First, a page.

home.
So when Othello burst into Desde
mona's bed chamber to declaim his
passionate monologue before he sti
fled her, the audience was amazed to
see that the Moor of Venice was ap
parently so furious that he could
find no words to express his passion,
and Desdemona was smothered before
the spectators had time to shudder.
Afterward it was learned that Miss
Markus had whispered Into the ear of
the outraged Othello: "Please stran
gle me quickly. If you are going to
cackle your soliloquy I will lose my
last train."
So the kind-hearted Moor complied
with the last wish of the doomed
woman.
S. H. tfreen
Holman Fuel Co
Adv
stamps ror cash.
Main 353. 560-21
FRIEDLANDER'S
GOLDEN ANND7ERSARY
JUBILEE SALE.
See Page 13.
This Section.
Do You Need Cash?
We require reliable merchandise in the follow
ing lines for immediate bargain selling:
Ready-to-YVear
Silks
Wash Goods
Boys' Clothing
Aprons
Shoes
Hosiery
Furnishings
Knit Underwear
Undermuslins
No stock too large or too small if the price
is right ! !
Write, Wire or Telephone
The Bon Marche Bargain Basement
Seattle, Washington
Year's Timber Cat of District Has
374.000.000 Feet; More Than
97,000,000 Paid Workers.
ASTORIA. Or., Jan. 1. (Special.)
The lumber industry is one of the
most Important revenue producers In
the district of which Astoria ie the
commercial center. Especially is this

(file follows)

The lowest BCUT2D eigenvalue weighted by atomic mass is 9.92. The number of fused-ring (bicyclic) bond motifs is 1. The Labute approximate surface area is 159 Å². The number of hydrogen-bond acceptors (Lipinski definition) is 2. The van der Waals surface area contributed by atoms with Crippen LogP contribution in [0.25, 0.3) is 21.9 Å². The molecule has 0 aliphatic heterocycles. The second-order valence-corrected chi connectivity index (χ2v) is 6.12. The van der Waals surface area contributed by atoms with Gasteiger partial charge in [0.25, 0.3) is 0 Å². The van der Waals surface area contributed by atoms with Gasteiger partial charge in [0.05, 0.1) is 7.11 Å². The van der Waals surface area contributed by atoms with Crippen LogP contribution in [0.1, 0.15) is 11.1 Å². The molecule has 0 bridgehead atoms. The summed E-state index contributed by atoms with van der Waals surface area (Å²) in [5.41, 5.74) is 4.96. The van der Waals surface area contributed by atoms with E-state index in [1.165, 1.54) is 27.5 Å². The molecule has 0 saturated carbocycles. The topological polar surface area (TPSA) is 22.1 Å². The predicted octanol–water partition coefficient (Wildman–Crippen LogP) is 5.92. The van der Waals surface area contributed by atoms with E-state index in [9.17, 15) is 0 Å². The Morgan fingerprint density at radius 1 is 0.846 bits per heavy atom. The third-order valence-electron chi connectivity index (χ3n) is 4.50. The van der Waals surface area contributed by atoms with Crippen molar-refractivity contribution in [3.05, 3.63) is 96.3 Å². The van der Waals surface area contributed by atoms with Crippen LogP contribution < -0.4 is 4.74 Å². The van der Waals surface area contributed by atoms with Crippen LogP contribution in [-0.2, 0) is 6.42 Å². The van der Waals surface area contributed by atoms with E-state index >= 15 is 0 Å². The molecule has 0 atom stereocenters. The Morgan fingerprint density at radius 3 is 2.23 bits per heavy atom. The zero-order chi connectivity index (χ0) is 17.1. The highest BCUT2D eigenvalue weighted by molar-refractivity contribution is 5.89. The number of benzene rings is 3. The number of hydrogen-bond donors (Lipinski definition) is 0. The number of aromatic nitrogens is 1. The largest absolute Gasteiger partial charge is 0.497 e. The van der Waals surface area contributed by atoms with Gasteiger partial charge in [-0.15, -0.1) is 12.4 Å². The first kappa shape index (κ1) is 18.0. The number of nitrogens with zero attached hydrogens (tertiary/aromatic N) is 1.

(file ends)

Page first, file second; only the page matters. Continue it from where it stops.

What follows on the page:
crue in tne amount of money ex
pended for labor. During the 12
months, ended Friday night, the mills
and logging camps in this immediate
district distributed more than 7,000.
000 among the workers employed by
them, as well as immense sums among
merchants and others for supplies.
In the same period the local mills
cut 374,000,000 feet of lumber. Some
of this product brings only small
prices, while the choice grades sell
at high rates. A fair average of the
price at the mills is $35 a thousand
feet, so the cut of the local plants
during tne past IS months brought
the sum of 113,090,000 into Clatsop
county.
Lumber Output Big One.
The lumber cuts, in feet, by the
individual mills during the year were
as follows:
Astoria Box comranr 20.CO0.00O
Astoria Lumber company 5,000.000
Crossett-Western Lumber com
pany 67,000.000
Hammond Lumber company. .. .120.000.000
ivnappion Mill & Lumber Co.... I'VWhmhxi
Prouty Lumber & Box company. 10.000.000